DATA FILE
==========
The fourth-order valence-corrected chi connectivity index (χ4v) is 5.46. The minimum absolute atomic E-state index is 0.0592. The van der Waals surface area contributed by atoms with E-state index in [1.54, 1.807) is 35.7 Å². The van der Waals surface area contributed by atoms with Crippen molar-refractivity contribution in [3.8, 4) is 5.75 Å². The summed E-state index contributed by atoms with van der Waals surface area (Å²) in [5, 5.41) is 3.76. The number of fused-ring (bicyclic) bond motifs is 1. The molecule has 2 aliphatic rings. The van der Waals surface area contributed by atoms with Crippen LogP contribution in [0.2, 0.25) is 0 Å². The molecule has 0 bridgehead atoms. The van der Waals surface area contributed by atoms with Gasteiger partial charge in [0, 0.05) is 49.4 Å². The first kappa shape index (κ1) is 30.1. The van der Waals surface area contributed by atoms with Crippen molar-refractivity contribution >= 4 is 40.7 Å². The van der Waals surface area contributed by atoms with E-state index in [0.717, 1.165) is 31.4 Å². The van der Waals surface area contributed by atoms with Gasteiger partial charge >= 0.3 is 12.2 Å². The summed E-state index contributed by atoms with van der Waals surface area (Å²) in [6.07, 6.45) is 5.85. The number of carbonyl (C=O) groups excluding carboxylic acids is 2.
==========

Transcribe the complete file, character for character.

The fourth-order valence-corrected chi connectivity index (χ4v) is 5.46. The minimum absolute atomic E-state index is 0.0592. The van der Waals surface area contributed by atoms with E-state index in [1.54, 1.807) is 35.7 Å². The van der Waals surface area contributed by atoms with Crippen molar-refractivity contribution in [3.8, 4) is 5.75 Å². The summed E-state index contributed by atoms with van der Waals surface area (Å²) in [5, 5.41) is 3.76. The number of fused-ring (bicyclic) bond motifs is 1. The molecule has 2 aliphatic rings. The van der Waals surface area contributed by atoms with Crippen LogP contribution in [0.2, 0.25) is 0 Å². The molecule has 0 bridgehead atoms. The van der Waals surface area contributed by atoms with Gasteiger partial charge in [0, 0.05) is 49.4 Å². The first kappa shape index (κ1) is 30.1. The van der Waals surface area contributed by atoms with Crippen molar-refractivity contribution >= 4 is 40.7 Å². The van der Waals surface area contributed by atoms with E-state index in [0.717, 1.165) is 31.4 Å². The van der Waals surface area contributed by atoms with Gasteiger partial charge >= 0.3 is 12.2 Å². The summed E-state index contributed by atoms with van der Waals surface area (Å²) in [6.07, 6.45) is 5.85. The number of carbonyl (C=O) groups excluding carboxylic acids is 2.